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Router Enables High Reliability Wireless Mesh Operation

Fri, 07/23/2010 - 10:02am
Deeter Electronics announces the introduction of a wireless router to increase the range and reliability of their recently launched Deeter Wireless Sensor System for industrial measurement and control.

The new Wireless Router may be added to a Deeter Wireless Sensor System to significantly increase the range of the wireless communication between sensors and a base station. Deeter Wireless Routers may also be used to improve communications reliability.

A basic Deeter Wireless Sensor System is comprised of a base station and a remote sensor node, either a general purpose Deeter Sender or self contained Liquid Vertical Continuous Sensor (LVCS-RF) probe. In many industrial environments the signal will be attenuated by obstructions and fading may result from multiple signal paths caused by reflections. These effects reduce the quality of the communications link and the achievable range. Adding a Deeter Wireless Router to the system extends the effective range and improves signal quality.

In use, the Wireless Router should be positioned midway between the remote probe or sender and Base Station, possibly offset in order to avoid obstructions that might cause interference. Up to four Routers may be used in a single system with data being retransmitted a number of times before reaching the Base Station. This will greatly extend the transmission range and reliability.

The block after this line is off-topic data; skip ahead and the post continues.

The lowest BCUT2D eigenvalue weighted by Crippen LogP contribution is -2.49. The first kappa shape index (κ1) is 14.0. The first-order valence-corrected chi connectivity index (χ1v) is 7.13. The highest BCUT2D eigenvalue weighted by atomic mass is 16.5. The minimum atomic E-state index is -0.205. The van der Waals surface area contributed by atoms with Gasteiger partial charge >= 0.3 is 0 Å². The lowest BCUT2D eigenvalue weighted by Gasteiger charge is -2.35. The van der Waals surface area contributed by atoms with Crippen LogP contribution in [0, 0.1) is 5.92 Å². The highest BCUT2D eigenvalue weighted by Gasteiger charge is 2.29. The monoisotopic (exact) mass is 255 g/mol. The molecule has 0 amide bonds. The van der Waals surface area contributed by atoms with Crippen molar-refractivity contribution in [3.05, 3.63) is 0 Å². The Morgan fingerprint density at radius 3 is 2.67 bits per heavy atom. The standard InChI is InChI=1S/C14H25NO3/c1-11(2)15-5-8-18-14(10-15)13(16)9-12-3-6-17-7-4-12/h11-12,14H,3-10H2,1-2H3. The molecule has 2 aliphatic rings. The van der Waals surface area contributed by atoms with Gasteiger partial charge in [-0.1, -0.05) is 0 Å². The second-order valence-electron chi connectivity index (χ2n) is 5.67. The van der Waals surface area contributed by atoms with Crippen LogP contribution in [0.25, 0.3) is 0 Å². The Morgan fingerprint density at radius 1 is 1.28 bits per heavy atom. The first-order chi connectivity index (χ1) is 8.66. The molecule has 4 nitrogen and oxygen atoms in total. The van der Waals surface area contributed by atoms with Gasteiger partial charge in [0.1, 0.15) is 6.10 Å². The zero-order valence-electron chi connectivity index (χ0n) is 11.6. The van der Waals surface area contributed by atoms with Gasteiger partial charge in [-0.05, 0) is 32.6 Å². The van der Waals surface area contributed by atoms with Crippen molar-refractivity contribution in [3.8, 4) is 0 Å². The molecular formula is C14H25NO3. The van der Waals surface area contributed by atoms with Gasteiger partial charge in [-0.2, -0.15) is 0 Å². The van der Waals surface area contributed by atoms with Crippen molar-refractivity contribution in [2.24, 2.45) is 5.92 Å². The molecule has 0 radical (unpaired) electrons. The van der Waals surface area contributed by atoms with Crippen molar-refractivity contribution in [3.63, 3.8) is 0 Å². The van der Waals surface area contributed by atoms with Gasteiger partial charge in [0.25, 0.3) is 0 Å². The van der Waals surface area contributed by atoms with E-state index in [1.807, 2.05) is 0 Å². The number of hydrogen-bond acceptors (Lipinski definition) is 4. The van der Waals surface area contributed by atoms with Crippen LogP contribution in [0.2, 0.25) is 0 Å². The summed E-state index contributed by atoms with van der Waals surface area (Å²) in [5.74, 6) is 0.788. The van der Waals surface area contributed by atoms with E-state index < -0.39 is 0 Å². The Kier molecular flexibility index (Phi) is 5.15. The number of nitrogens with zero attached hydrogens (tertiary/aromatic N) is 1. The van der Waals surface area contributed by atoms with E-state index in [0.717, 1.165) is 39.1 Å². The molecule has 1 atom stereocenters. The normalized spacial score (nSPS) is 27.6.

The use of multiple Routers allows the wireless network to automatically establish the most effective signal route between probe and Base Station at turn-on. Should this signal path become interrupted for any reason the Router network will re-establish the most efficient and reliable signal path. In this mode the Routers are operating as a self-healing wireless mesh network offering maximum signal reliability.

The Deeter Wireless Sensor system uses the internationally recognized IEEE 802.15.4 protocol in the 2.4 GHz ISM radio band allowing users to install approved devices with no licensing requirements. It operates on one of 16 radio frequency channels available allowing several wireless sensor networks to share the same wireless spectrum without interference.

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